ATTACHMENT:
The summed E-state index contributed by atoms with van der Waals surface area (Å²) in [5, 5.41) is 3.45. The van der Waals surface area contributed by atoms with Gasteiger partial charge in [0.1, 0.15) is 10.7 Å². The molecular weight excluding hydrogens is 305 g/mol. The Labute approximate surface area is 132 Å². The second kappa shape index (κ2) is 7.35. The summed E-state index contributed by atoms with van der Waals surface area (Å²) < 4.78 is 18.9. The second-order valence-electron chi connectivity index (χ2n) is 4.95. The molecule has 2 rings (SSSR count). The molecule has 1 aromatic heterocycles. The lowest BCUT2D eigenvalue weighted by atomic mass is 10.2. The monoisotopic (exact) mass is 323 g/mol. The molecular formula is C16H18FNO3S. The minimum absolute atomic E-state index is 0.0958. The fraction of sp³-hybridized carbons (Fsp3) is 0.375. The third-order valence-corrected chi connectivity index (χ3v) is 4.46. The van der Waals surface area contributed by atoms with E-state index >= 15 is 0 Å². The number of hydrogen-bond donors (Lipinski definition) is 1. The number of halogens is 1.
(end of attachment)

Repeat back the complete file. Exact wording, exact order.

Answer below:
The summed E-state index contributed by atoms with van der Waals surface area (Å²) in [5, 5.41) is 3.45. The van der Waals surface area contributed by atoms with Gasteiger partial charge in [0.1, 0.15) is 10.7 Å². The molecular weight excluding hydrogens is 305 g/mol. The Labute approximate surface area is 132 Å². The second kappa shape index (κ2) is 7.35. The summed E-state index contributed by atoms with van der Waals surface area (Å²) < 4.78 is 18.9. The second-order valence-electron chi connectivity index (χ2n) is 4.95. The molecule has 2 rings (SSSR count). The molecule has 1 aromatic heterocycles. The lowest BCUT2D eigenvalue weighted by atomic mass is 10.2. The monoisotopic (exact) mass is 323 g/mol. The molecular formula is C16H18FNO3S. The minimum absolute atomic E-state index is 0.0958. The fraction of sp³-hybridized carbons (Fsp3) is 0.375. The third-order valence-corrected chi connectivity index (χ3v) is 4.46. The van der Waals surface area contributed by atoms with E-state index >= 15 is 0 Å². The number of hydrogen-bond donors (Lipinski definition) is 1. The number of halogens is 1.